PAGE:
In the first week of the trip, the Cardinals will visit the team that made the biggest splash at the trade deadline and then into the crucible and home of the 101-win Dodgers. Looming over the weekend is that three-game set in LA against a club that already has its 100-win season, is quickly clinching the best record in the NL and has a home run differential of plus-142.
The Cardinals have scored the second-most runs at home this season (372), but they’ve played more home games than other contending clubs. The Dodgers average 5.51 runs per home game, well ahead of the Cardinals’ 4.77 average.
The first two spots on the trip, Petco Park and Dodger Stadium, rank fifth and first in average tickets-sold attendance, respectively. With Albert Pujols two homers shy of becoming the fourth member of the 700 club, expect huge crowds and standing room only.
The three stops on the trip feature three of the top seven pitching staffs at home in the NL. The Dodgers have the lowest home ERA (3.02), while San Diego (3.61) and Milwaukee (3.62) rank closer to average. And while the Cardinals will miss Padres ace and NL player of the week Yu Darvish, they’ll draw San Diego native Joe Musgrove (3.16) and lefty Blake Snell (3.85) — all at a time when the offense wheezed through a home series against Cincinnati.
In four of the five games against the Reds, the Cardinals had one run or fewer in the first five innings. Three times they had two or fewer hits in the first five innings.
“There are guys that feel good about their swing right now; there are guys who don’t and are trying to fight through it,” Marmol said. “They’re still wanting to be out there in order to help the team win. They’re navigating it in real time.”
San Diego refurbished its lineup at the Aug. 2 trade deadline by acquiring the best hitter available, Juan Soto, and, as a bonus, switch-hitter Josh Bell. The jolt has not gone as quickly or completely as imagined.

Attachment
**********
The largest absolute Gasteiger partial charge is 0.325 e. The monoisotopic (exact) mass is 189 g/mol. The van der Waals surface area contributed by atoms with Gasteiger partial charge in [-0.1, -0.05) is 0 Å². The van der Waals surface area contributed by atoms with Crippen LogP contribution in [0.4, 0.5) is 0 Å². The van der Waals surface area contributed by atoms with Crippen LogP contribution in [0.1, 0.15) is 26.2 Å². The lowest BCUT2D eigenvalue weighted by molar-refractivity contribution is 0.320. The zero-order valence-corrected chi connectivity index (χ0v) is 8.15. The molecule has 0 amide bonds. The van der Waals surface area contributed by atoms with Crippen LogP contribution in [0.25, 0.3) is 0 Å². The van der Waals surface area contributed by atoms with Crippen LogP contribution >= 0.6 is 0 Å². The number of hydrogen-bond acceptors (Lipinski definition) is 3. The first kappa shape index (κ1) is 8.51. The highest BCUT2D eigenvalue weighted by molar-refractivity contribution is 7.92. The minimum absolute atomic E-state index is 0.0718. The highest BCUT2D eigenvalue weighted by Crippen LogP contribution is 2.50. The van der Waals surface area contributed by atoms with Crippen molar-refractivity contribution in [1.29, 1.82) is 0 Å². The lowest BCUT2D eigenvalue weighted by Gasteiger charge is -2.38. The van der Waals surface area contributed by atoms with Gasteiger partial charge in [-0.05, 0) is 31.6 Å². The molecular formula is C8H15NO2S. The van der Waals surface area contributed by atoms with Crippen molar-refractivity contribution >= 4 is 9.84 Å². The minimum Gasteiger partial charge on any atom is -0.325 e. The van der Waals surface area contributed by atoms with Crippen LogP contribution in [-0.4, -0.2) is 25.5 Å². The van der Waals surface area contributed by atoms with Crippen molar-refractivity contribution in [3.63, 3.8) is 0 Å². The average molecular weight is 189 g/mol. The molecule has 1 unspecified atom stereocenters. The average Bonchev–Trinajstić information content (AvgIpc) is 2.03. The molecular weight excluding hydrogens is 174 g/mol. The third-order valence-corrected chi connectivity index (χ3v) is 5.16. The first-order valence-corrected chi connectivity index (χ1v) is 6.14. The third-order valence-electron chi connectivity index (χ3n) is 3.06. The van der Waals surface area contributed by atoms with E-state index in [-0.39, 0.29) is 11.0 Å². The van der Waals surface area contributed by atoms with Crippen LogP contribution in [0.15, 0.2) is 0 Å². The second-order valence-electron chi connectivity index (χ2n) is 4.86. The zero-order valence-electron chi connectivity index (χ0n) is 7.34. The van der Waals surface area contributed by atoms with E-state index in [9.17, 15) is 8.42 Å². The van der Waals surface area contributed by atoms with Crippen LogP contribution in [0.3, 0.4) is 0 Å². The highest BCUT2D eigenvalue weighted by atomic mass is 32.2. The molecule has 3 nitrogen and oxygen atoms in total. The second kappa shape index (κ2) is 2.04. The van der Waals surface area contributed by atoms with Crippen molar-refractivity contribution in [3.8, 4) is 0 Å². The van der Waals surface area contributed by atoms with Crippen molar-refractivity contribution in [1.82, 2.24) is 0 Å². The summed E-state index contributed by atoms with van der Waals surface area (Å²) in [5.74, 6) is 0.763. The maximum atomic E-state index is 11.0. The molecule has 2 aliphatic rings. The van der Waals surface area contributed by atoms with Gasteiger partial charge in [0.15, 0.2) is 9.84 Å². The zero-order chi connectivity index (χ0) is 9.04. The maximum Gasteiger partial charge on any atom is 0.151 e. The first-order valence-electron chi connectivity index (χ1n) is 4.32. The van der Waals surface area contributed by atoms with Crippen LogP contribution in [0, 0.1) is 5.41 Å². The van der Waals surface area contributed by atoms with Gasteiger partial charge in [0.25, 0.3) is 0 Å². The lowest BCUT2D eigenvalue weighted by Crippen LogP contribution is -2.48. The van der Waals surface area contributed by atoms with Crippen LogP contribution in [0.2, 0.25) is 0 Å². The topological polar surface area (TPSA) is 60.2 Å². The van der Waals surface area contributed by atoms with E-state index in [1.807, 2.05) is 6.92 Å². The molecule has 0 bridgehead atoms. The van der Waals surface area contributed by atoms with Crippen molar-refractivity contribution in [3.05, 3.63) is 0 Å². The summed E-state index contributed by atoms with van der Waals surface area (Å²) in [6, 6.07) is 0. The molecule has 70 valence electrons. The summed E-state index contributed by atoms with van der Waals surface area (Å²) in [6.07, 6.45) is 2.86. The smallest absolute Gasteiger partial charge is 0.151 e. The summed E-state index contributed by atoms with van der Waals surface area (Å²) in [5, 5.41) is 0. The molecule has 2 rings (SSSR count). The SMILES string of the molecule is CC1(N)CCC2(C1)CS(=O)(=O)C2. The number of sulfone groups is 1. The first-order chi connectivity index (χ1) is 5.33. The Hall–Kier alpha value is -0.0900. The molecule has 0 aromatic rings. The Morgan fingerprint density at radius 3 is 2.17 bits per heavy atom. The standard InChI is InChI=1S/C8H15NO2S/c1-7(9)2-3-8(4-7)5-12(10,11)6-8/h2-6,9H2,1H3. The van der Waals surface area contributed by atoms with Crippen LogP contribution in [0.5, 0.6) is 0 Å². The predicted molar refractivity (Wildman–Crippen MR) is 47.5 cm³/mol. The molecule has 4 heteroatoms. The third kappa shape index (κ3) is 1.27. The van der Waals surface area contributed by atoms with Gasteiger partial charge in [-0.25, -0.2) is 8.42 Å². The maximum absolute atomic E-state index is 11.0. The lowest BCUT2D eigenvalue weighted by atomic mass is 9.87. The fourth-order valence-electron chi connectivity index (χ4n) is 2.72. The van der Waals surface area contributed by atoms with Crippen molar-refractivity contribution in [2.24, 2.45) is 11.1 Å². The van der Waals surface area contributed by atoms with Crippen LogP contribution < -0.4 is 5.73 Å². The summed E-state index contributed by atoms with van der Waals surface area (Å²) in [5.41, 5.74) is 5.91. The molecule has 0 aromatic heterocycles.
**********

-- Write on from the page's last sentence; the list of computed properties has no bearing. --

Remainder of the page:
Since the trade, Soto and Bell both have on-base percentages higher than their slugging percentages. Soto has batted .221 with more walks (34) than hits (29), and that’s partially because opponents can sidestep him to face a hitter such as Bell. The switch-hitting first baseman has hit .203 with a .301 slugging percentage since Washington sent the tandem west at the deadline. They’ve combined for 23 RBIs.
There are 40 players in the majors who have more RBIs individually than the Padres’ newcomers have together since Aug. 2, and that group includes the majors’ leader, Cardinals third baseman Nolan Arenado (37), as well as Pittsburgh rookie Oneil Cruz (26) and their Padres teammate Manny Machado (34).
The Cardinals swept the Padres at Busch Stadium when they visited in late May. They lost the Busch series to the Dodgers, two games to one, in July. Overall this season, the Cardinals are 9-8 vs. Milwaukee, so the two games next week will decide the season series.
Entering play Monday, Milwaukee trailed Philadelphia by two games for the final wild-card spot. San Diego had a half-game lead on Philadelphia for the second of three available wild-card berths.
The Cardinals had a bead on being the third seed into the postseason as the division champ with the third-best record. That would mean hosting the sixth-seed for a best-of-three wild-card round, all of which would be played at Busch Stadium.
That sixth seed could be San Diego. It could yet be Milwaukee.
Based on the current standings, the Dodgers would not face the Cardinals in the postseason until meeting in the National League Championship Series. This upcoming weekend series is not quite a preview and far more than a review. It will pit the teams with the best records since Aug. 1, the only teams in the majors to win 30 games since then. The Cardinals and Dodgers have each won 33. To borrow from Mikolas’ analogy — it’s the weigh in.
This is the trip the Cardinals do some sizing up and get sized up.
“We’re looking forward to this West Coast trip for sure — two good teams followed by Milwaukee,” Marmol said. “You want their best and see how you match up against it. That’s just the competitive part.”